Braces can be removable, so you can take them out and clean them, or fixed, so they’re stuck to your teeth and you can’t take them out.
They can be made of metal, plastic or ceramic. Invisible braces are made of a clear plastic.
Braces are available in our clinics for children and, occasionally, for adults, depending on the clinical need.
Read more about braces (orthodontics).
The wisdom teeth grow at the back of your gums and are the last teeth to come through, usually in your late teens or early twenties.
Most people have 4 wisdom teeth, 1 in each corner.
Wisdom teeth can sometimes emerge at an angle or get stuck and only emerge partially. Wisdom teeth that grow through in this way are known as impacted.
Impacted wisdom teeth can be removed in our clinics. Your dentist may perform the procedure, or may refer you to a dentist with a special interest or a hospital’s oral and maxillofacial unit.
Your dentist can also refer you for private wisdom teeth treatment if you wish.
Find out more about wisdom tooth removal
Implants are a fixed alternative to removable dentures. They may be the only option if the loss of teeth has caused the mouth to shrink so it can no longer support dentures.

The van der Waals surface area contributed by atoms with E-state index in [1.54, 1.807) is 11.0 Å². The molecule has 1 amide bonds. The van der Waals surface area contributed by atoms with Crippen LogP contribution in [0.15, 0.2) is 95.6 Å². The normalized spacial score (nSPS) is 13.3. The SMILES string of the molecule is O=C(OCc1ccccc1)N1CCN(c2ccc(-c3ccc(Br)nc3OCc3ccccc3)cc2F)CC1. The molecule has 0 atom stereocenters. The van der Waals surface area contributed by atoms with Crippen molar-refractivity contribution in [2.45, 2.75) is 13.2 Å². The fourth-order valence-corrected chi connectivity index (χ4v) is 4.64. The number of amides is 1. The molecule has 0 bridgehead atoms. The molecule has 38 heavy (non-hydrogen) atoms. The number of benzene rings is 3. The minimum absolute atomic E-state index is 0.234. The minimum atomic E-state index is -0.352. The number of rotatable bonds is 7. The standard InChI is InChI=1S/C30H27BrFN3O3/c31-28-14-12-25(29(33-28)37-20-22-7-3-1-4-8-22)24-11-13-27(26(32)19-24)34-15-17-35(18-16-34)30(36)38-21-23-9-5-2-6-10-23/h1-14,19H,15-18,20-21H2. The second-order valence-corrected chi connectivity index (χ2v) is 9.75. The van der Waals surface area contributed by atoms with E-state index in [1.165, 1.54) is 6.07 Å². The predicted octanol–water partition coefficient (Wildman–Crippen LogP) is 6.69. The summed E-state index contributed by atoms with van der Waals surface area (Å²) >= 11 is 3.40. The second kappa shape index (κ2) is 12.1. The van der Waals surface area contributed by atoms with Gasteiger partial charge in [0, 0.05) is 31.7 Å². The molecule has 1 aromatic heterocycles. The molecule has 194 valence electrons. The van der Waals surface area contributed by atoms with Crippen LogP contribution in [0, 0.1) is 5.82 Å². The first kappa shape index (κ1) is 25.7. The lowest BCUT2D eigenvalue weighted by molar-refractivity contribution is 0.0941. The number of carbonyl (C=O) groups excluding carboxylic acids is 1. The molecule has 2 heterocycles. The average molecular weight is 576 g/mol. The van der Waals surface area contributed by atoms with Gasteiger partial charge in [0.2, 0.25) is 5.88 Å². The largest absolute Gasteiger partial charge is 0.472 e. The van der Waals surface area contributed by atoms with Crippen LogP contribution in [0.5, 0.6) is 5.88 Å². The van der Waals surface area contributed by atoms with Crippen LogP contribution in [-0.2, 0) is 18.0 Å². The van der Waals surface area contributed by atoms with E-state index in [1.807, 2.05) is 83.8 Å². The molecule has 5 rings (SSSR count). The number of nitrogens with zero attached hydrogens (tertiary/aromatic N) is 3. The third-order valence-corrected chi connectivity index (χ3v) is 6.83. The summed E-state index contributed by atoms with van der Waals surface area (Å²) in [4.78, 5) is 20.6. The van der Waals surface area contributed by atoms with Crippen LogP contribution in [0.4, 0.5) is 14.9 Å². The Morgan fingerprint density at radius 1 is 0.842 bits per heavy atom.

You can use implants to replace just a single tooth or several teeth.
To fit an implant, titanium screws are drilled into the jaw bone to support a crown, bridge or denture.
Replacement parts take time to prepare. This is to ensure that they fit your mouth and other teeth properly. This means they may not be available on your first visit to the dentist.
Implants are usually only available privately and are expensive. They’re sometimes available in our clinic for patients who can’t wear dentures or whose face and teeth have been damaged, such as people who have had mouth cancer or an accident that’s knocked a tooth out.
More commonly known as false teeth, dentures are fitted in place of natural teeth.
A full set is used to replace all your teeth. A part set is used to replace 1 or more missing teeth.
Dentures are custom-made using impressions (mouldings) from your gums. They’re usually made from metal or plastic.
They’re removable so you can clean them, although part dentures can be brushed at the same time as your other teeth.